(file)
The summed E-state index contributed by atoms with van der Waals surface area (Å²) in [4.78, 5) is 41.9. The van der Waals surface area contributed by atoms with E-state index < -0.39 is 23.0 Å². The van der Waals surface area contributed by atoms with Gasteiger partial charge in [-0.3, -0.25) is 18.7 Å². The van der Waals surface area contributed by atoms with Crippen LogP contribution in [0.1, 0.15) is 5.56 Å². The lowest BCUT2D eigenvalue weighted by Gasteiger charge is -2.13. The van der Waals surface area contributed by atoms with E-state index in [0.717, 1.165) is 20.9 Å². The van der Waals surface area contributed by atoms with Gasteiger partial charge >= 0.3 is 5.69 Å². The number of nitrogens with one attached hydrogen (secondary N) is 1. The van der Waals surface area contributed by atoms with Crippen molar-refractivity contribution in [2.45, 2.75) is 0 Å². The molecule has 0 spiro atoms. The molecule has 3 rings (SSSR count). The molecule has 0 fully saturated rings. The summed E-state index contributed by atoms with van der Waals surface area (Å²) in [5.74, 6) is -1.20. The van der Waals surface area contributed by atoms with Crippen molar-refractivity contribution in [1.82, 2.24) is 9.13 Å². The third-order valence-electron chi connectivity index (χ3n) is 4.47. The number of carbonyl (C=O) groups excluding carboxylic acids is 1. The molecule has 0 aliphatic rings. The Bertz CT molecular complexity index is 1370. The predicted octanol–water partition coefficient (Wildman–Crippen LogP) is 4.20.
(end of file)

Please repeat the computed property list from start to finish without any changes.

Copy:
The summed E-state index contributed by atoms with van der Waals surface area (Å²) in [4.78, 5) is 41.9. The van der Waals surface area contributed by atoms with E-state index < -0.39 is 23.0 Å². The van der Waals surface area contributed by atoms with Gasteiger partial charge in [-0.3, -0.25) is 18.7 Å². The van der Waals surface area contributed by atoms with Crippen LogP contribution in [0.1, 0.15) is 5.56 Å². The lowest BCUT2D eigenvalue weighted by Gasteiger charge is -2.13. The van der Waals surface area contributed by atoms with E-state index in [0.717, 1.165) is 20.9 Å². The van der Waals surface area contributed by atoms with Gasteiger partial charge >= 0.3 is 5.69 Å². The number of nitrogens with one attached hydrogen (secondary N) is 1. The van der Waals surface area contributed by atoms with Crippen molar-refractivity contribution in [2.45, 2.75) is 0 Å². The molecule has 0 spiro atoms. The molecule has 3 rings (SSSR count). The molecule has 0 fully saturated rings. The summed E-state index contributed by atoms with van der Waals surface area (Å²) in [5.74, 6) is -1.20. The van der Waals surface area contributed by atoms with Crippen molar-refractivity contribution in [1.82, 2.24) is 9.13 Å². The third-order valence-electron chi connectivity index (χ3n) is 4.47. The number of carbonyl (C=O) groups excluding carboxylic acids is 1. The molecule has 0 aliphatic rings. The Bertz CT molecular complexity index is 1370. The predicted octanol–water partition coefficient (Wildman–Crippen LogP) is 4.20.